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4th period d-block elements 4th Period. d-block elements  center block of periodic table transition elements d-sub level partially filled in one or more.

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Presentation on theme: "4th period d-block elements 4th Period. d-block elements  center block of periodic table transition elements d-sub level partially filled in one or more."— Presentation transcript:

1 4th period d-block elements 4th Period

2 d-block elements  center block of periodic table transition elements d-sub level partially filled in one or more oxidation state (ion charge) Except: Zn (full d-sublevel in all oxidation states), Sc (common ion Sc 3+ has no d electrons)

3  transition elements dense hard metallic relatively constant ionization energy similar chemical and physical properties 2 + oxidation state most stable (ex: Cu 2+ )

4  transition elements … 1.have a variety of stable oxidation states. 2.form complex ions. 3.form colored ions. 4.engage (take part in) in catalytic activity.

5 1. Variation in oxidation states (ions)  3d and 4s sublevels are similar in energy  4s e- most often lost = 2 + oxidation state (very stable!)  d-block has higher ENC than s- block, but ionization energy does not increase very much going across the period because 3d and 4s have similar energy

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7 Oxidation State  Vanadium (V) reacts with zinc amalgam (combination of two metals). Zinc is a reducing agent (donates electrons) to change the oxidation state of the vanadium

8  Play the movie!

9  higher oxidation states are to the left of the d-block energy required to produce ions increases going to the right a half-filled shell is more stable than 3 or 5 valence electrons

10 ScTiVCrMnFeCoNiCuZn 4s 2 3d 1 4s 2 3d 2 4s 2 3d 3 4s 1 3d 5 4s 2 3d 5 4s 2 3d 6 4s 2 3d 7 4s 2 3d 8 4s 1 3d 10 4s 2 3d 10 +2, +3, +4 +2, +3, +4, +5 +2, +3, +6 +2, +3, +4, +7 +2, , +2 ionization energy increases higher oxidation states to left

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12 2. Complex ions  d-block ions have low-energy unfilled d and p orbitals can accept a pair of non-bonding electrons (ligand) form a bond between ligand and metal ion ligand + metal ion = complex ion ex: water, ammonia (NH 3 ), Cl -  all donate electron pair

13 M Cl Complex ions tetrahedral= 4 octahedral = 6 ligands ligands 4 sides8 sides

14 tetrahedron (tetrahedral)

15 Octahedron (octahedral)

16  number of ligands = coordination number  can bond once (monodentate)  or twice (bidentate)  complex ions: stabilize transition metal affect solubility affect color bite

17  Isomerism – compounds with the same formula, but different structures and bonding found in complex ions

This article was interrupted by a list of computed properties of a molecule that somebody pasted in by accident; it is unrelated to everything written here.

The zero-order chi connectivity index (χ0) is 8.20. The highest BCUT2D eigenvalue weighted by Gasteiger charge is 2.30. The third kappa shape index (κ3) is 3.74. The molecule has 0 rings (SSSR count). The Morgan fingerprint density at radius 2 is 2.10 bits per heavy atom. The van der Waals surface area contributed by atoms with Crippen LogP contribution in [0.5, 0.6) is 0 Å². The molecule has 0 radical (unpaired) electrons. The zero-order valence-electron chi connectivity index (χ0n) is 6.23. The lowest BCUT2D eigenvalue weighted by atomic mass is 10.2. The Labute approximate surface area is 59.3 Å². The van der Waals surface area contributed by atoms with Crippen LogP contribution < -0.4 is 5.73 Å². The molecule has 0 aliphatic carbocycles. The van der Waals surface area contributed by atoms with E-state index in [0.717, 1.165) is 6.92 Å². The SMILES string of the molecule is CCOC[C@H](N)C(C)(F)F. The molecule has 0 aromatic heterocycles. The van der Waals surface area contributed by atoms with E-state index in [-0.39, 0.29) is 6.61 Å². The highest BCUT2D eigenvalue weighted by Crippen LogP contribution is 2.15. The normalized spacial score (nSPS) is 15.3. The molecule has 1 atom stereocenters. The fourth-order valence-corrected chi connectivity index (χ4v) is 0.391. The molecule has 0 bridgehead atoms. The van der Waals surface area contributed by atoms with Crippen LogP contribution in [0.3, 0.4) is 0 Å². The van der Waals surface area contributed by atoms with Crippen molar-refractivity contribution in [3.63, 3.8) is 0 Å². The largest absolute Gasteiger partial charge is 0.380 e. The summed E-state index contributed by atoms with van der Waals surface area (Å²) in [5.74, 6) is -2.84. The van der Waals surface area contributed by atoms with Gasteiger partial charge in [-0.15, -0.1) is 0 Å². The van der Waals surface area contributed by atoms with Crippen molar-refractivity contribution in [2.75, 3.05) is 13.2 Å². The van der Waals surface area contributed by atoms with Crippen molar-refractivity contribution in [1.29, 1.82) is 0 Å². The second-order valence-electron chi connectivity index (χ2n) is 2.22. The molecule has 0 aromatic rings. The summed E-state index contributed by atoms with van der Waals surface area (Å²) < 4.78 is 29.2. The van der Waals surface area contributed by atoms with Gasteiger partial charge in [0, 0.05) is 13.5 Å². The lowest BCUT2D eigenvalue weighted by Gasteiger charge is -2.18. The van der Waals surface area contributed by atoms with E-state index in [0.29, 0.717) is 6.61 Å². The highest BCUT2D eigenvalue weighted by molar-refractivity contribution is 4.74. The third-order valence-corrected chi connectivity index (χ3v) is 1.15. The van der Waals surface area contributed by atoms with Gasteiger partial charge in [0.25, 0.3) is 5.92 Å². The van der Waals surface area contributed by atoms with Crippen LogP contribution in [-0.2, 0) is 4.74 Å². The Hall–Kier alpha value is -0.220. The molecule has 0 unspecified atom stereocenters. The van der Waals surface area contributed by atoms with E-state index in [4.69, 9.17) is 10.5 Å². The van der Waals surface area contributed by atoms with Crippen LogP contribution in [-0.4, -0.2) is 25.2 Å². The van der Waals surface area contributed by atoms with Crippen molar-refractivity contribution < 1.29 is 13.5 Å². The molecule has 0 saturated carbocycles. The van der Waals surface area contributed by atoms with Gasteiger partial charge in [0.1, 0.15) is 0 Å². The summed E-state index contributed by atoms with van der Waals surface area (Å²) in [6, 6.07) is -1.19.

18  stereoisomerism: isomers with different arrangements of atoms (bonding is the same) cis (next to each other) trans (opposite)

19 3. Colored Ions  In most atoms, all d orbitals have the same energy.  In complex ions, d orbitals are on TWO different energy levels.  If surrounded by ions or some kinds of molecules, an electric field effects the different orbitals differently.

20  White light passes through a transition metal and some frequencies are absorbed, some reflected  Some d electrons are moved to the higher energy d orbital.

21  Cu 2+ : red and yellow absorbed blue and green reflected  Color depends on ions surrounding transition element.  If no d electrons (Sc 3+, Ti 4+ ) colorless (no color)

22 white light lower d orbital higher d orbital

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24 4. Catalytic Activity  catalyst: speeds up or begins a reaction by using a different reaction “ pathway ”  because: complex ions can donate an e- pair they have many stable oxidation states so they can easily gain and lose electrons in reactions Fe 2+ can easily become Fe 3+ and still be stable!

25 d-Block Catalysts  heterogeneous (common): the surface of the transition metal or compound is an “ active ” surface for the reaction to occur on requires less activation energy activation energy: the level of energy needed for a reaction to happen.

26 Heterogeneous Catalyst  2H 2 O 2 (aq)  2H 2 O(l) + O 2 (g) reactants bond to the solid metal (Mn) surface which brings the molecules together.  N 2 (g) + 3H 2 (g)  2NH 3 (g) Haber Process Catalyst not used up in reaction MnO 2 Fe

27  homogeneous: the catalyst is in the same phase (state) as the reactants metal ion oxidized (e - lost) in one stage, then reduced (e - gained) in the second

28 Homogeneous H 2 O 2 (aq) + I - (aq)  I 2 (s) + H 2 O(l) veeeeery slooooow reaction, very high activation energy H 2 O 2 (aq) + 2H + (aq) + 2Fe 2+ (aq)  2H 2 O(l) + 2Fe 3+ 2I - (aq) + 2Fe 3+ (aq)  I 2 (s) + 2Fe 2+ (aq) two reactions are much faster, have lower activation energy oxidized reduced


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